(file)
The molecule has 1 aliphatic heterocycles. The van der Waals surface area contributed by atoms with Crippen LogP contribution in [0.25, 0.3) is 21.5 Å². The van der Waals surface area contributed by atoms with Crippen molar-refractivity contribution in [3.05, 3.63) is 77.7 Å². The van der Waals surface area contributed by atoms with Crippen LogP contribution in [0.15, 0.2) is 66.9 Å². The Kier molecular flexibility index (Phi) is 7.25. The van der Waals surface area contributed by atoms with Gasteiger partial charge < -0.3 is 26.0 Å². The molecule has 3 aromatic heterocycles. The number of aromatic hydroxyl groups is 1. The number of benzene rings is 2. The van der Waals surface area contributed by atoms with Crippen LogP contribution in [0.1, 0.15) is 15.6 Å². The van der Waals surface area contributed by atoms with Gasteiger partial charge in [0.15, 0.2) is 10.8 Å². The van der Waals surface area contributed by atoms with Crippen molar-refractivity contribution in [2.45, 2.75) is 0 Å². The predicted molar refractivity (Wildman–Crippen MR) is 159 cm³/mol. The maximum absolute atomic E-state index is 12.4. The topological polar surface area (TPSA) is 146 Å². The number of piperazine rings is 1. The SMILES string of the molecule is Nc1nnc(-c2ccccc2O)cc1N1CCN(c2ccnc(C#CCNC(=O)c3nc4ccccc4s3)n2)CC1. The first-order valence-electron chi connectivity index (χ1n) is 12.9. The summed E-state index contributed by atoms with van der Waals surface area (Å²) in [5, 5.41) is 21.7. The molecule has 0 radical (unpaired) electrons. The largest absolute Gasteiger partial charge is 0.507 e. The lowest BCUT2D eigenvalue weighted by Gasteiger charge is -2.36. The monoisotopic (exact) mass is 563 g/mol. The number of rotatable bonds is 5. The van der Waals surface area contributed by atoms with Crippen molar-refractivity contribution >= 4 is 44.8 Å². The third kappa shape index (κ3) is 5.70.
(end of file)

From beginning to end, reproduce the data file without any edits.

The molecule has 1 aliphatic heterocycles. The van der Waals surface area contributed by atoms with Crippen LogP contribution in [0.25, 0.3) is 21.5 Å². The van der Waals surface area contributed by atoms with Crippen molar-refractivity contribution in [3.05, 3.63) is 77.7 Å². The van der Waals surface area contributed by atoms with Crippen LogP contribution in [0.15, 0.2) is 66.9 Å². The Kier molecular flexibility index (Phi) is 7.25. The van der Waals surface area contributed by atoms with Gasteiger partial charge < -0.3 is 26.0 Å². The molecule has 3 aromatic heterocycles. The number of aromatic hydroxyl groups is 1. The number of benzene rings is 2. The van der Waals surface area contributed by atoms with Crippen LogP contribution in [0.1, 0.15) is 15.6 Å². The van der Waals surface area contributed by atoms with Gasteiger partial charge in [0.15, 0.2) is 10.8 Å². The van der Waals surface area contributed by atoms with Crippen molar-refractivity contribution in [2.45, 2.75) is 0 Å². The predicted molar refractivity (Wildman–Crippen MR) is 159 cm³/mol. The maximum absolute atomic E-state index is 12.4. The topological polar surface area (TPSA) is 146 Å². The number of piperazine rings is 1. The SMILES string of the molecule is Nc1nnc(-c2ccccc2O)cc1N1CCN(c2ccnc(C#CCNC(=O)c3nc4ccccc4s3)n2)CC1. The first-order valence-electron chi connectivity index (χ1n) is 12.9. The summed E-state index contributed by atoms with van der Waals surface area (Å²) in [5, 5.41) is 21.7. The molecule has 0 radical (unpaired) electrons. The largest absolute Gasteiger partial charge is 0.507 e. The lowest BCUT2D eigenvalue weighted by Gasteiger charge is -2.36. The monoisotopic (exact) mass is 563 g/mol. The number of rotatable bonds is 5. The van der Waals surface area contributed by atoms with Crippen molar-refractivity contribution >= 4 is 44.8 Å². The third kappa shape index (κ3) is 5.70.